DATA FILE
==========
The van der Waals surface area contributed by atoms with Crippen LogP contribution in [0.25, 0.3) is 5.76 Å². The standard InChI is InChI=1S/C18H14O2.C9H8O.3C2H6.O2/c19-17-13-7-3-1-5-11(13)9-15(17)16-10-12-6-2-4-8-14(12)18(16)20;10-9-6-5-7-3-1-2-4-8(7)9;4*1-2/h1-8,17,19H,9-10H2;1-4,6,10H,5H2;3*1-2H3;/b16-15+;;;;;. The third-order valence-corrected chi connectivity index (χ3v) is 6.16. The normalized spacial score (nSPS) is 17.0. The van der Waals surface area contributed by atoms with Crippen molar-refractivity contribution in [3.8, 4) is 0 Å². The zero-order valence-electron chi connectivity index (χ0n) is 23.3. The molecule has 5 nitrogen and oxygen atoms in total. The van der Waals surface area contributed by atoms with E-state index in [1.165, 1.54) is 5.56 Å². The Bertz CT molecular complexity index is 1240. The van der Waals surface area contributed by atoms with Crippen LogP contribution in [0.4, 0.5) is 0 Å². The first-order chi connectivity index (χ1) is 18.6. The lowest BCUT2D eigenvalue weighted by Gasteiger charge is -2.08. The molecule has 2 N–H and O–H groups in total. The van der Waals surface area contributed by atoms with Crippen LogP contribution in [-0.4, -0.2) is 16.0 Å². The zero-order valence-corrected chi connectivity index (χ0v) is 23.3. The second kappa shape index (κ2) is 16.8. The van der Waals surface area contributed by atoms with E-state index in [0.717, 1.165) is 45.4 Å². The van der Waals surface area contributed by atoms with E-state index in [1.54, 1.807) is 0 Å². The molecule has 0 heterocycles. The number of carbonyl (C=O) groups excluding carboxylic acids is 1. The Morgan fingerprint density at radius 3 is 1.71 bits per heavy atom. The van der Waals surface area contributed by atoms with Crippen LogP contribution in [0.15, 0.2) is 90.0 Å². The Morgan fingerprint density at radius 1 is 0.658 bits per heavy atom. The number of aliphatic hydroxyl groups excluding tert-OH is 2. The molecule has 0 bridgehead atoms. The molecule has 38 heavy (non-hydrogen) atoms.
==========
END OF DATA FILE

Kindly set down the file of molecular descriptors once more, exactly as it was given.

The van der Waals surface area contributed by atoms with Crippen LogP contribution in [0.25, 0.3) is 5.76 Å². The standard InChI is InChI=1S/C18H14O2.C9H8O.3C2H6.O2/c19-17-13-7-3-1-5-11(13)9-15(17)16-10-12-6-2-4-8-14(12)18(16)20;10-9-6-5-7-3-1-2-4-8(7)9;4*1-2/h1-8,17,19H,9-10H2;1-4,6,10H,5H2;3*1-2H3;/b16-15+;;;;;. The third-order valence-corrected chi connectivity index (χ3v) is 6.16. The normalized spacial score (nSPS) is 17.0. The van der Waals surface area contributed by atoms with Crippen molar-refractivity contribution in [3.8, 4) is 0 Å². The zero-order valence-electron chi connectivity index (χ0n) is 23.3. The molecule has 5 nitrogen and oxygen atoms in total. The van der Waals surface area contributed by atoms with E-state index in [1.165, 1.54) is 5.56 Å². The Bertz CT molecular complexity index is 1240. The van der Waals surface area contributed by atoms with Crippen LogP contribution in [0.4, 0.5) is 0 Å². The first-order chi connectivity index (χ1) is 18.6. The lowest BCUT2D eigenvalue weighted by Gasteiger charge is -2.08. The molecule has 2 N–H and O–H groups in total. The van der Waals surface area contributed by atoms with Crippen LogP contribution in [-0.4, -0.2) is 16.0 Å². The zero-order valence-corrected chi connectivity index (χ0v) is 23.3. The second kappa shape index (κ2) is 16.8. The van der Waals surface area contributed by atoms with E-state index in [0.717, 1.165) is 45.4 Å². The van der Waals surface area contributed by atoms with E-state index in [1.54, 1.807) is 0 Å². The molecule has 0 heterocycles. The number of carbonyl (C=O) groups excluding carboxylic acids is 1. The Morgan fingerprint density at radius 3 is 1.71 bits per heavy atom. The van der Waals surface area contributed by atoms with Crippen LogP contribution in [0.15, 0.2) is 90.0 Å². The Morgan fingerprint density at radius 1 is 0.658 bits per heavy atom. The number of aliphatic hydroxyl groups excluding tert-OH is 2. The molecule has 0 bridgehead atoms. The molecule has 38 heavy (non-hydrogen) atoms.